COLORADO — The Guard Recruitment Assistance Program (G-RAP) operated from 2005 until 2012, when it was suspended due to widespread fraud. And those who participated – even though they may not have been responsible or had no part in the fraud – were caught in the net.
“If I lose my career and everything I’ve worked hard for, I’m worth more dead than alive.”
Staff Sgt. Ryan Zulkoski was an Army National Guardsman who joined G-RAP because he said he liked drafting people into the guard. G-RAP also offered a $2,000 bonus for each recruit who completed basic training.
“I really believed in the National Guard and its mission. And with G-RAP, it’s like – okay, I have a lot more incentive to go out there and make that happen,” Zulkoski said.
Several years later, he said he heard from someone he had recruited that the Army Criminal Investigation Division (CID) was asking about him for its investigation into recruiters abusing the G-RAP system.
“He’s like, ‘Hey, just a warning, CID was asking me about how I knew you and stuff. And I was like, ‘Okay, yeah, who cares…I don’t care.'”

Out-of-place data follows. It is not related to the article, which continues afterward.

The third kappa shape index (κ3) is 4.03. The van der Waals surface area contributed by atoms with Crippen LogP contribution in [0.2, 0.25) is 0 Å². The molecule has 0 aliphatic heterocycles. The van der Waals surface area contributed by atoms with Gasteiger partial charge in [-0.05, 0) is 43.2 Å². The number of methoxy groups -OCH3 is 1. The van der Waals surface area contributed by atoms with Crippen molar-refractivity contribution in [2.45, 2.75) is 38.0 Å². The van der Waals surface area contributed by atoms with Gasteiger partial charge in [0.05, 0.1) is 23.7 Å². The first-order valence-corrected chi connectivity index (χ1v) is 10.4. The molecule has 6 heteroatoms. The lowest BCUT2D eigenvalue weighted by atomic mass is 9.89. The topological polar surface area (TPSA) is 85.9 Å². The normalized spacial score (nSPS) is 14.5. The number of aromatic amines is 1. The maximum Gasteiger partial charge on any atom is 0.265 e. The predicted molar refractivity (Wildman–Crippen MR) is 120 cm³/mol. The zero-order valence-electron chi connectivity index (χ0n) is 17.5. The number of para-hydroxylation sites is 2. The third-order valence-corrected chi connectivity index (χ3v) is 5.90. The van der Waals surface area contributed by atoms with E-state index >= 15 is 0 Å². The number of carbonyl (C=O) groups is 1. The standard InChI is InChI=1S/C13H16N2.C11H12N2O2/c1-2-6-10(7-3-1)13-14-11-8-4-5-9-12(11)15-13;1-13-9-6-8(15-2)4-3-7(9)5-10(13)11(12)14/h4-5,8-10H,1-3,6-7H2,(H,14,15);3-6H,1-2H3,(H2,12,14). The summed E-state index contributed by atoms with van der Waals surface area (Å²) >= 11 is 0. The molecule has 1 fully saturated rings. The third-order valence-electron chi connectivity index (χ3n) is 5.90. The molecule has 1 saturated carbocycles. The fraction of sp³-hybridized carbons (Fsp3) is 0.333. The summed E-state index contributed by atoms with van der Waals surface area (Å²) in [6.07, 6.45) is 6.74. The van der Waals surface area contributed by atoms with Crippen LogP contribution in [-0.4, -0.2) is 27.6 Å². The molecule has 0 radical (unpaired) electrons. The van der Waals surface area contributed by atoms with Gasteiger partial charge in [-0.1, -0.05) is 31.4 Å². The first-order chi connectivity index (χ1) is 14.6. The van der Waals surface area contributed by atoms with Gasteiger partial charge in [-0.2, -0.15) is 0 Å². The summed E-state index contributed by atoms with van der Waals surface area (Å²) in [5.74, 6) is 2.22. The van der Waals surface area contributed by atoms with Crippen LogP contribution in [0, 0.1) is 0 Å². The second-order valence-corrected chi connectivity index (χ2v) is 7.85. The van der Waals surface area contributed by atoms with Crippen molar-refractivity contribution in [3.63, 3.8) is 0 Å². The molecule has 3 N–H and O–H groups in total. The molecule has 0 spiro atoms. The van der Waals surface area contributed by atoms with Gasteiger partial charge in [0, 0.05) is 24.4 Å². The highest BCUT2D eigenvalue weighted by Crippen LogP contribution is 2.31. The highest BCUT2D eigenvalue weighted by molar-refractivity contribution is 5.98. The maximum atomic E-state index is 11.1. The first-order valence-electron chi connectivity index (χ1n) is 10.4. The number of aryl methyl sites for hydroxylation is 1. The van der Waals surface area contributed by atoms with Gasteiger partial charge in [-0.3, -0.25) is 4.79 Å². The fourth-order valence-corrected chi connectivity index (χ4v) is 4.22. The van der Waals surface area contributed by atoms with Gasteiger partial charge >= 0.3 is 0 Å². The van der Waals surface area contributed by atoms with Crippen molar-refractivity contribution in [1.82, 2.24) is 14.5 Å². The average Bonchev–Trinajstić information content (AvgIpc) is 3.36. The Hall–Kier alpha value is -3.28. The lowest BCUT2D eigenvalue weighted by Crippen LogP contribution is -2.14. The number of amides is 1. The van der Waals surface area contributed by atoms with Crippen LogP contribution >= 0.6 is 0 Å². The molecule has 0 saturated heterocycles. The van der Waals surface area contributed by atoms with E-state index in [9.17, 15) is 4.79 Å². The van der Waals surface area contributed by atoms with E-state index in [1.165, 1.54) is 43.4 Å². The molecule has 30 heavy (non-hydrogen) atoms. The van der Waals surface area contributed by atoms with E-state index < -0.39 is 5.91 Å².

At the time, Zulkoski said he wasn’t worried. Then he started reading about the horror stories of the CID investigations.
“They made all their investigations public. They were kicking down people’s doors,” he said.
And then the call finally came. This then began a long three-year investigative process.
“That was probably the darkest, darkest time of my life. I was taking a supplement [life] insurance policies,” Zulkoski said.
He said that even if he was innocent, it would be on his file that he was arrested for fraud and identity theft, which could cost him his job.
“I timed it so I could take my own life and still have my family taken care of.”
Nothing has come of the investigation and while he said he was able to keep his job as a nurse with the charges on his file, the fight is not over yet, adding that those involved in the G -RAP can always be sued by the CID since there are no limitation periods.
“There is a wartime clause that says if we are in an active declared war scenario, they can investigate crimes associated with the military beyond what would be a normal statute of limitations,” the official said. Sgt. 1st Class Jeremy Thompson, a former G-RAP program participant.
He considers himself lucky that his case was thrown out federally due to circumstantial evidence and he already had a job that didn’t take what the CID said seriously. But, he said he knows a lot of people with different stories.
“If you know you didn’t do anything wrong and you’re one hundred percent confident, it’ll eventually be fine, but it’ll be uncomfortable at first,” Thompson said.
One of the ways former program participants said they found help and comfort was through this Facebook page.